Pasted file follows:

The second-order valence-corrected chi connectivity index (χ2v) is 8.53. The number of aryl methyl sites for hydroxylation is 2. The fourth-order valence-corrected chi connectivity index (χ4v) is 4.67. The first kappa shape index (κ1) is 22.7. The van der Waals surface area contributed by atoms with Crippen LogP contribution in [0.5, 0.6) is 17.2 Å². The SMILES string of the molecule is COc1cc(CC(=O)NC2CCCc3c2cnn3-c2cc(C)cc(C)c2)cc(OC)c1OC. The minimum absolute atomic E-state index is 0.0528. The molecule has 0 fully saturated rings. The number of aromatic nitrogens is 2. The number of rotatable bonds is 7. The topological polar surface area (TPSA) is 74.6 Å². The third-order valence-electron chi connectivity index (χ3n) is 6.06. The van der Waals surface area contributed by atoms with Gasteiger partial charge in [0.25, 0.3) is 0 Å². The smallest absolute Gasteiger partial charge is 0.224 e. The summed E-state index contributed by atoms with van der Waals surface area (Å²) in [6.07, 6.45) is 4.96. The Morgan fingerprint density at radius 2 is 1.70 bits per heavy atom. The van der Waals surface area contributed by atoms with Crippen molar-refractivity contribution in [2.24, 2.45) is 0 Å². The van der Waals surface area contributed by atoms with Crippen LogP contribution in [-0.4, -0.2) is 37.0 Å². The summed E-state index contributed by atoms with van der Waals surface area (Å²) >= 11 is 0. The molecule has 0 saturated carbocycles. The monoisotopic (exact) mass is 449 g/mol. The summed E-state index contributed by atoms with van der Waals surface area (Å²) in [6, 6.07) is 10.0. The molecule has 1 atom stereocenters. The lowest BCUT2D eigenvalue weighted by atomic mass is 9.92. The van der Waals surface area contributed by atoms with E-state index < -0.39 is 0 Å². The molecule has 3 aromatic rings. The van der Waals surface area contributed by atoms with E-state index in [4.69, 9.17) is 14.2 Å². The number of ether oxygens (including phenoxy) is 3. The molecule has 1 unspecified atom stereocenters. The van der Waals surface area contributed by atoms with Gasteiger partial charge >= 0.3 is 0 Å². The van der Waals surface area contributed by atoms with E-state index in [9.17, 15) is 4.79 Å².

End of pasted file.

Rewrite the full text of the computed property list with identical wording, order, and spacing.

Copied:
The second-order valence-corrected chi connectivity index (χ2v) is 8.53. The number of aryl methyl sites for hydroxylation is 2. The fourth-order valence-corrected chi connectivity index (χ4v) is 4.67. The first kappa shape index (κ1) is 22.7. The van der Waals surface area contributed by atoms with Crippen LogP contribution in [0.5, 0.6) is 17.2 Å². The SMILES string of the molecule is COc1cc(CC(=O)NC2CCCc3c2cnn3-c2cc(C)cc(C)c2)cc(OC)c1OC. The minimum absolute atomic E-state index is 0.0528. The molecule has 0 fully saturated rings. The number of aromatic nitrogens is 2. The number of rotatable bonds is 7. The topological polar surface area (TPSA) is 74.6 Å². The third-order valence-electron chi connectivity index (χ3n) is 6.06. The van der Waals surface area contributed by atoms with Gasteiger partial charge in [0.25, 0.3) is 0 Å². The smallest absolute Gasteiger partial charge is 0.224 e. The summed E-state index contributed by atoms with van der Waals surface area (Å²) in [6.07, 6.45) is 4.96. The Morgan fingerprint density at radius 2 is 1.70 bits per heavy atom. The van der Waals surface area contributed by atoms with Crippen molar-refractivity contribution in [2.24, 2.45) is 0 Å². The van der Waals surface area contributed by atoms with Crippen LogP contribution in [-0.4, -0.2) is 37.0 Å². The summed E-state index contributed by atoms with van der Waals surface area (Å²) >= 11 is 0. The molecule has 0 saturated carbocycles. The monoisotopic (exact) mass is 449 g/mol. The summed E-state index contributed by atoms with van der Waals surface area (Å²) in [6, 6.07) is 10.0. The molecule has 1 atom stereocenters. The lowest BCUT2D eigenvalue weighted by atomic mass is 9.92. The van der Waals surface area contributed by atoms with E-state index < -0.39 is 0 Å². The molecule has 3 aromatic rings. The van der Waals surface area contributed by atoms with E-state index in [4.69, 9.17) is 14.2 Å². The number of ether oxygens (including phenoxy) is 3. The molecule has 1 unspecified atom stereocenters. The van der Waals surface area contributed by atoms with Gasteiger partial charge >= 0.3 is 0 Å². The van der Waals surface area contributed by atoms with E-state index in [9.17, 15) is 4.79 Å².